Management and resistance in the digital newsroom

Bunce, M. (2017). Management and resistance in the digital newsroom. Journalism, doi: 10.1177/1464884916688963

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Abstract

What happens when there is conflict between the profit motivations of a news outlet and the professional values of its journalists? Questions of managerial influence and journalistic autonomy have interested media scholars from the seminal work of Warren Breed onwards. However, there have only been a handful of studies since the introduction of audience metrics which, this research suggests, allow managers to more efficiently monitor and discipline their journalists. This article presents an ethnographic case study of a Reuters newswire bureau during a time of conflict between the management and journalists. The article outlines the strategies that management used to incentivize their journalists to change their reporting priorities. These included the strategic dissemination of audience metrics and praise, and the hiring and promotion of ‘appropriate’ journalists to positions of influence. These interventions changed who was considered a ‘good journalist’ at the newswire, disrupting existing hierarchies, and eventually changing the culture of the newsroom. The article draws on the insights of Pierre Bourdieu’s field theory to help explain how managerial power operates, and the role that individual journalists play producing and reinforcing newsroom norms.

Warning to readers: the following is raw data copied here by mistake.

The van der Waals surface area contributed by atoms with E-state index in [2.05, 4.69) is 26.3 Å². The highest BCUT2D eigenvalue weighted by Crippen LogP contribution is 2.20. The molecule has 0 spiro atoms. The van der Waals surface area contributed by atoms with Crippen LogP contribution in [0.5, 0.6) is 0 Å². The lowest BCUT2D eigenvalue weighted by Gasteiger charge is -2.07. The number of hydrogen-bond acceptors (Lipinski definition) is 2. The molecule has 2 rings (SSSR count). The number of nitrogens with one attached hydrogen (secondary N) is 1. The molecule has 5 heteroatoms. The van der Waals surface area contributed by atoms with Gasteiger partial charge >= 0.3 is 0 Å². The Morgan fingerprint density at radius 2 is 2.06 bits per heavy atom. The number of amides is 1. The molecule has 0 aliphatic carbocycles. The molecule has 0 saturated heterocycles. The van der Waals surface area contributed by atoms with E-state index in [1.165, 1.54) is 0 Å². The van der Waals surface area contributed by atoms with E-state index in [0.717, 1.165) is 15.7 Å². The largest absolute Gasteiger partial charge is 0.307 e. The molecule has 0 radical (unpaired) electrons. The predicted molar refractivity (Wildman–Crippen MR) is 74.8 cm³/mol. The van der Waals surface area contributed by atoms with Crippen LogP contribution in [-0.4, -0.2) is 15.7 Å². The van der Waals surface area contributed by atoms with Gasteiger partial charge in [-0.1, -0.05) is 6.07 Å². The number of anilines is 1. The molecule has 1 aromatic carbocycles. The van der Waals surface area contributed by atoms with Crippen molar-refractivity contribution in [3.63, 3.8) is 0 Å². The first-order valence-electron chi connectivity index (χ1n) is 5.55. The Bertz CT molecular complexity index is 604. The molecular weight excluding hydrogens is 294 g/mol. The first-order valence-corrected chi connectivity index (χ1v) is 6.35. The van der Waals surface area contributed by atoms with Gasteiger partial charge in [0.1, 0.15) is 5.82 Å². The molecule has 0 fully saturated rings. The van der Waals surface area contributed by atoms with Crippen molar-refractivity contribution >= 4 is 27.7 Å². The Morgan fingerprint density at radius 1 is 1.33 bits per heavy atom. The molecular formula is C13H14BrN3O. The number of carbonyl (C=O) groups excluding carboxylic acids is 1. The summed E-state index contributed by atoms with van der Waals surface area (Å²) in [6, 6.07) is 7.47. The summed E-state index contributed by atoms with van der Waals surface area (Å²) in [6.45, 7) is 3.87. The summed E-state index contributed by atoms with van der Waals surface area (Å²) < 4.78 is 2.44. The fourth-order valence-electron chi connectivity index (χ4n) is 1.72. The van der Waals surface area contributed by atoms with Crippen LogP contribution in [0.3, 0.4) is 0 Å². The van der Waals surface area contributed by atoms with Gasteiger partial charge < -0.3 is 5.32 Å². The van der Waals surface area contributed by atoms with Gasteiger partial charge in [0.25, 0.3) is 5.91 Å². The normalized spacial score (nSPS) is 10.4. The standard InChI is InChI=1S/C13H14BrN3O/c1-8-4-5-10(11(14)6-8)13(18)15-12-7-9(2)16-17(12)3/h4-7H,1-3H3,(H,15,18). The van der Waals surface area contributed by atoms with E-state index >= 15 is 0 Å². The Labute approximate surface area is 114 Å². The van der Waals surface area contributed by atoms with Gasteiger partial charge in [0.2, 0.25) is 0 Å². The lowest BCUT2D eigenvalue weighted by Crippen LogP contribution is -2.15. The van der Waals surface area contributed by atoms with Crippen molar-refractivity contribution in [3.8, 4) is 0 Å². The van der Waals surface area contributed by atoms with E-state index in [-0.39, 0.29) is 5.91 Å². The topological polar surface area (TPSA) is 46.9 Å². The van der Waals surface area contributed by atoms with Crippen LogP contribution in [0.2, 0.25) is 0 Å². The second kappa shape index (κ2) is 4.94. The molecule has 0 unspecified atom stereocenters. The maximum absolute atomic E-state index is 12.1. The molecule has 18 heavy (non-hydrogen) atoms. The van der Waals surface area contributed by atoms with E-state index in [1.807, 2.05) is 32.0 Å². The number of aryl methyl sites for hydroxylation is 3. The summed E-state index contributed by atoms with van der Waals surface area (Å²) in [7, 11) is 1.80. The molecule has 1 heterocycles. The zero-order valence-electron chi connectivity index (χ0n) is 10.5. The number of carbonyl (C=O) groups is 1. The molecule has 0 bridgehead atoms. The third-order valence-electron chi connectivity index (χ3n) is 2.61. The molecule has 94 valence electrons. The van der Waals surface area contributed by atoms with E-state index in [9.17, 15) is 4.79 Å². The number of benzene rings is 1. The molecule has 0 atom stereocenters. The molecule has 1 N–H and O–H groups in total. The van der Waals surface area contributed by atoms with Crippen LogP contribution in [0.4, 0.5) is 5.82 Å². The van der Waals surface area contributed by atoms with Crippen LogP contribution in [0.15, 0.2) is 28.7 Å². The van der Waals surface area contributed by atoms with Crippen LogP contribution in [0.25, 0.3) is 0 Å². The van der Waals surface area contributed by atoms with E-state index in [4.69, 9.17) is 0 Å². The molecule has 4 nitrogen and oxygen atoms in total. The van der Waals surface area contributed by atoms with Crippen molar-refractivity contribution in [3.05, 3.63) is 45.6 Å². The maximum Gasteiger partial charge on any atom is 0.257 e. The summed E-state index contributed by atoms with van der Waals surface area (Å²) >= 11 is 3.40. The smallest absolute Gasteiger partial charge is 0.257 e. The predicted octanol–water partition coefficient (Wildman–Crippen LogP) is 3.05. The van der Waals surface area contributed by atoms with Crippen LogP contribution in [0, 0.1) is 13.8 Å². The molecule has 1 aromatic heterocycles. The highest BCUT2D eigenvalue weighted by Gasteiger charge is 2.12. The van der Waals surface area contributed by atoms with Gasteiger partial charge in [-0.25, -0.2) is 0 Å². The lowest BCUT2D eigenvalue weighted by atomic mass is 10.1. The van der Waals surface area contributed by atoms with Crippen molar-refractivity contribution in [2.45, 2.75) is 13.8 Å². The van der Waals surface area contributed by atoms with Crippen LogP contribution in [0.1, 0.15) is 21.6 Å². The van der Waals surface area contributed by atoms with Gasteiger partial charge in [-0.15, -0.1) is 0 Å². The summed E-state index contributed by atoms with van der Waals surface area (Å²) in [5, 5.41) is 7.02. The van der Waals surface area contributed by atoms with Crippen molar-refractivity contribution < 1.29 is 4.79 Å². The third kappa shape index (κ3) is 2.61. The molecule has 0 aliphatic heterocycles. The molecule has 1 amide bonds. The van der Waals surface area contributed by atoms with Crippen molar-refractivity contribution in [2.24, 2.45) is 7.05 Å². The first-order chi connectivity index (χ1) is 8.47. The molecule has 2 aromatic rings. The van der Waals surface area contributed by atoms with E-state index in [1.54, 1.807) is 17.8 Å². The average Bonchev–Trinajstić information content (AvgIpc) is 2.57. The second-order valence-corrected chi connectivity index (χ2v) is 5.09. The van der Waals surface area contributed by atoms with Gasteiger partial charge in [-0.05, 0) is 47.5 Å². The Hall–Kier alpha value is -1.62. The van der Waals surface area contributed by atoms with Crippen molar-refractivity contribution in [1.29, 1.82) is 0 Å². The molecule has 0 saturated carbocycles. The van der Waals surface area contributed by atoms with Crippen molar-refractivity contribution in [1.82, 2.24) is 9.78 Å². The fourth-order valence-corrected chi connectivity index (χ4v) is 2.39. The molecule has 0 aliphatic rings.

Item Type: Article
Additional Information: © SAGE Publications
Uncontrolled Keywords: Newsroom management, ethnography, audience metrics, Thomson Reuters, foreign correspondents, Pierre Bourdieu, Journalism, Kenya, Africa
Subjects: H Social Sciences
Divisions: School of Arts > Department of Journalism
URI: http://openaccess.city.ac.uk/id/eprint/16440

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